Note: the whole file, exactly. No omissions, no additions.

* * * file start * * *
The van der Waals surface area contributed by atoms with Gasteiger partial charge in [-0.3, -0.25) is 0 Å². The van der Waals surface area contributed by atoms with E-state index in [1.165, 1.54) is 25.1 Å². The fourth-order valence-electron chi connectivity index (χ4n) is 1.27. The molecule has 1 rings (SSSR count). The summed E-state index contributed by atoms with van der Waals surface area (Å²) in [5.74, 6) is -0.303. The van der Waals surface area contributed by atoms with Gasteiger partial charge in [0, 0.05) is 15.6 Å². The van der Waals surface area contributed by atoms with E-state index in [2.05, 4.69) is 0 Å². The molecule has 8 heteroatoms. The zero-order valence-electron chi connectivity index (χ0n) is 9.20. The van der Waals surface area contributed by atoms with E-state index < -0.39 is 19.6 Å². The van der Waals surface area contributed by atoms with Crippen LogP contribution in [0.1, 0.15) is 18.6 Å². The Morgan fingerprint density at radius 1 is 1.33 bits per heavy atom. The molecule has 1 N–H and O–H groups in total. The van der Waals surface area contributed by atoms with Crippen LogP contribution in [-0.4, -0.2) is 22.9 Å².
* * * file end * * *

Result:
The van der Waals surface area contributed by atoms with Gasteiger partial charge in [-0.3, -0.25) is 0 Å². The van der Waals surface area contributed by atoms with E-state index in [1.165, 1.54) is 25.1 Å². The fourth-order valence-electron chi connectivity index (χ4n) is 1.27. The molecule has 1 rings (SSSR count). The summed E-state index contributed by atoms with van der Waals surface area (Å²) in [5.74, 6) is -0.303. The van der Waals surface area contributed by atoms with Gasteiger partial charge in [0, 0.05) is 15.6 Å². The van der Waals surface area contributed by atoms with E-state index in [2.05, 4.69) is 0 Å². The molecule has 8 heteroatoms. The zero-order valence-electron chi connectivity index (χ0n) is 9.20. The van der Waals surface area contributed by atoms with E-state index < -0.39 is 19.6 Å². The van der Waals surface area contributed by atoms with Crippen LogP contribution in [0.1, 0.15) is 18.6 Å². The Morgan fingerprint density at radius 1 is 1.33 bits per heavy atom. The molecule has 1 N–H and O–H groups in total. The van der Waals surface area contributed by atoms with Crippen LogP contribution in [-0.4, -0.2) is 22.9 Å².